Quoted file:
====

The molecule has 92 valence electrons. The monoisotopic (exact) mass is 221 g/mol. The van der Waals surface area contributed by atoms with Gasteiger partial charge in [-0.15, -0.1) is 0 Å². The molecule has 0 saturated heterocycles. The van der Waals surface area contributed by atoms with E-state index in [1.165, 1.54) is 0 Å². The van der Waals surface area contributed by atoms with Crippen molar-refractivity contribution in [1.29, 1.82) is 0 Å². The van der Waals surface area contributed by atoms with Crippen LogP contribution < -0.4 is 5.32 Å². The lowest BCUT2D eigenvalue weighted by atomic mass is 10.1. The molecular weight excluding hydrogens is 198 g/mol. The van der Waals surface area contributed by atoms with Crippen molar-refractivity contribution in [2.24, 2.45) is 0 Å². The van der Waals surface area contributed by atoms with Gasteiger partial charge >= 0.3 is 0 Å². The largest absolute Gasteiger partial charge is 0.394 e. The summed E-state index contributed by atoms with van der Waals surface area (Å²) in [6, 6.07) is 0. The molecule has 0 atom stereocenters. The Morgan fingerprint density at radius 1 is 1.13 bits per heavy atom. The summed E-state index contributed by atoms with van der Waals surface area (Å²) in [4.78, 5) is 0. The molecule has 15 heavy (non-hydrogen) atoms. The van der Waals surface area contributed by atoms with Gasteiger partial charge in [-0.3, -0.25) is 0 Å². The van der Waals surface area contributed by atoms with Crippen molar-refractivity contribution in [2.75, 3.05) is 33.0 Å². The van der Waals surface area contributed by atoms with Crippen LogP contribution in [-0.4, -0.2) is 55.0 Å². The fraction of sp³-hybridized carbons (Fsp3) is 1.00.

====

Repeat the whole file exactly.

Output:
The molecule has 92 valence electrons. The monoisotopic (exact) mass is 221 g/mol. The van der Waals surface area contributed by atoms with Gasteiger partial charge in [-0.15, -0.1) is 0 Å². The molecule has 0 saturated heterocycles. The van der Waals surface area contributed by atoms with E-state index in [1.165, 1.54) is 0 Å². The van der Waals surface area contributed by atoms with Crippen molar-refractivity contribution in [1.29, 1.82) is 0 Å². The van der Waals surface area contributed by atoms with Crippen LogP contribution < -0.4 is 5.32 Å². The lowest BCUT2D eigenvalue weighted by atomic mass is 10.1. The molecular weight excluding hydrogens is 198 g/mol. The van der Waals surface area contributed by atoms with Crippen molar-refractivity contribution in [2.24, 2.45) is 0 Å². The van der Waals surface area contributed by atoms with Gasteiger partial charge >= 0.3 is 0 Å². The largest absolute Gasteiger partial charge is 0.394 e. The summed E-state index contributed by atoms with van der Waals surface area (Å²) in [6, 6.07) is 0. The molecule has 0 atom stereocenters. The Morgan fingerprint density at radius 1 is 1.13 bits per heavy atom. The summed E-state index contributed by atoms with van der Waals surface area (Å²) in [4.78, 5) is 0. The molecule has 15 heavy (non-hydrogen) atoms. The van der Waals surface area contributed by atoms with Gasteiger partial charge in [-0.3, -0.25) is 0 Å². The van der Waals surface area contributed by atoms with Crippen molar-refractivity contribution in [2.75, 3.05) is 33.0 Å². The van der Waals surface area contributed by atoms with Crippen LogP contribution in [-0.4, -0.2) is 55.0 Å². The fraction of sp³-hybridized carbons (Fsp3) is 1.00.